• Terracotta pots are great, but they will dry out faster because they are porous.
  • Ceramic or stone pots are good too, but they are heavy and will need some assistance, such as a movable plant stand if you want to move them around.
  • Large grow bags are also excellent, especially if you place them on a movable plant stand.

Select a Good Quality Potting Mix

Once you’ve selected the pot or pots that you want to grow your tomatoes in, you’ll have to fill them. You want to select the best quality potting mix that you can afford. Many garden centers have specially formulated potting mix that is designed for growing vegetables.

Avoid using garden soil as this is generally too heavy and will become compacted. Garden soils can also harbor diseases such as blight or pests such as nematodes. Therefore, the soil that you use for your pots should be nice and open and contain lots of nutrients.

You can make your own mix by combining well-aged compost with another material such as perlite to assist in drainage. Even well-composted wood chips will work well to improve the aeration of the compost and the drainage.

Plant your Tomatoes Correctly

Whether you’re growing your tomato plants from seed or from transplants that you’ve purchased from the garden center, you want to ensure that you plant them correctly for the best results.

Here’s what to do:

Tomatoes Grown from Seeds

  • Sow two seeds in one pot only. You want to end up with just one plant per pot. Sowing two seeds ensures that you’ll have at least one plant if one of the seeds fails to germinate.
  • Plant the seeds in the middle of the pot around ¼ inch (6 mm) deep.
  • Firm the soil to ensure good contact with the seed.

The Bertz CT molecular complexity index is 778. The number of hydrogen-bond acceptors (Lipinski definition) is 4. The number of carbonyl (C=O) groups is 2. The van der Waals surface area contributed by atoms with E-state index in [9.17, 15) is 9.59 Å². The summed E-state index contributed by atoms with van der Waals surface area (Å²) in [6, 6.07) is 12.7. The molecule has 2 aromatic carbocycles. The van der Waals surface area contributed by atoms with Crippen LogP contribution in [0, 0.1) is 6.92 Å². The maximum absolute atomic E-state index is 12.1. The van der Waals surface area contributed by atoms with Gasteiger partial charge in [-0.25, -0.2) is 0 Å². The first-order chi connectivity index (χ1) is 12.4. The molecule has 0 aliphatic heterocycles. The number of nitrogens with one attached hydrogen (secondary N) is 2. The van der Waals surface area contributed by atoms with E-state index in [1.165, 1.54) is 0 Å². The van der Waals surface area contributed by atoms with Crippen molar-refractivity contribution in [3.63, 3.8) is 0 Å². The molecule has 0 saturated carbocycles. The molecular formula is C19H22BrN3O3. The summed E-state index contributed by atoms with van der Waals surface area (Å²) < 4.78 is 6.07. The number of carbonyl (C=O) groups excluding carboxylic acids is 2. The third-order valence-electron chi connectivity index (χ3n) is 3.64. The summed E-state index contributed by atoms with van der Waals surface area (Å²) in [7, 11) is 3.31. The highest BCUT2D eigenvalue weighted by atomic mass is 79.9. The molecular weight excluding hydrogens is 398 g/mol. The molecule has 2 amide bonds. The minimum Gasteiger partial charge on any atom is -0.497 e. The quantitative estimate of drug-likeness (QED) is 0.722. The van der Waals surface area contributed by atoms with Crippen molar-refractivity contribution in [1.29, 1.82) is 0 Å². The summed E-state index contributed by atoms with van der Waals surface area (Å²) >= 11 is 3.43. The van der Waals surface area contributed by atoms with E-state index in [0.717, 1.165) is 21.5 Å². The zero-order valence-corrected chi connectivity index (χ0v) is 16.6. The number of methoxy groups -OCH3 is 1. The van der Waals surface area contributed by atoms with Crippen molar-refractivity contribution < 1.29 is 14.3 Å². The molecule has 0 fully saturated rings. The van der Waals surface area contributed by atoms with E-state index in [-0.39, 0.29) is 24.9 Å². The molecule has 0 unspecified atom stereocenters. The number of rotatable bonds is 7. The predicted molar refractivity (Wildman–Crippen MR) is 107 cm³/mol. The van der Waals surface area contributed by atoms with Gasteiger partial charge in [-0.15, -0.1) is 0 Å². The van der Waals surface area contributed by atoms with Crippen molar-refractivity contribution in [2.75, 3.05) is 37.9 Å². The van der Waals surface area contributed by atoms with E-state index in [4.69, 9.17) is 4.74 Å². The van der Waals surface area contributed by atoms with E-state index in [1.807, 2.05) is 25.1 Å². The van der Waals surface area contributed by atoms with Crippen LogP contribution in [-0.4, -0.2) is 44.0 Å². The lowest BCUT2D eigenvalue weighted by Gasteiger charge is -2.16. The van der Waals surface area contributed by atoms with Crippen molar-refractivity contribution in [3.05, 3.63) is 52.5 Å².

• Water the soil where the seeds have been planted, being careful not to dislodge them.
  • Keep the seeds moist until they germinate. This should only take around 7 to 14 days.
  • If both seeds germinate, discard the weaker seedling.
  • Keep your seedlings watered on a daily basis.

Tomatoes Grown from Transplants

  • Make a hole in the center of the pot that is deep enough to accommodate both the roots of the seedlings and around two-thirds of the stem. Burying a portion of the tomato stem is common practice because roots will grow from the buried section of the stem, and this will give the plant a good start.
  • Take the seedling out of its current pot and place it in the hole. Remember that you only want one tomato plant per pot.
  • Press the soil gently around the base of the plant and water in.
  • Place some straw mulch or similar on top of the soil. This helps to stop the moisture from evaporating too quickly. It’s a good idea to refresh this mulch as it decomposes. It will add some additional nutrients to the soil as it breaks down.

Add some Support to your Tomato Plants as they Grow

Even determinate or bush tomatoes will require some support as they grow. This will stop the plants from toppling over once they’re heavy with fruit. It will also provide some much-needed support for the fruits as they mature and ripen.

Here are some of the better ways to support your balcony-grown tomato plants:

  • Tomato cages. For tomatoes grown in pots, tomato cages are ideal as long as they’re tall enough to accommodate the growth of the plant. They work really well with determinate tomatoes but are not ideal for indeterminate varieties. They are also easy to get hold of and install.
  • Create a teepee with stakes. Another way that you can support your growing tomatoes is to create a teepee with some garden stakes and twine. Use 3 or 4 garden stakes placed at equal intervals around the edge of the pot. Bring the tops of the stakes together and bind them with some garden twine. You can even wind some twine at intervals around the outside of the stakes to keep the tomato plants contained.

Note: Make sure that you install the supports at the same time as planting to ensure that you don’t disturb or damage the roots of the young plants.

Keep your Tomatoes Well-Watered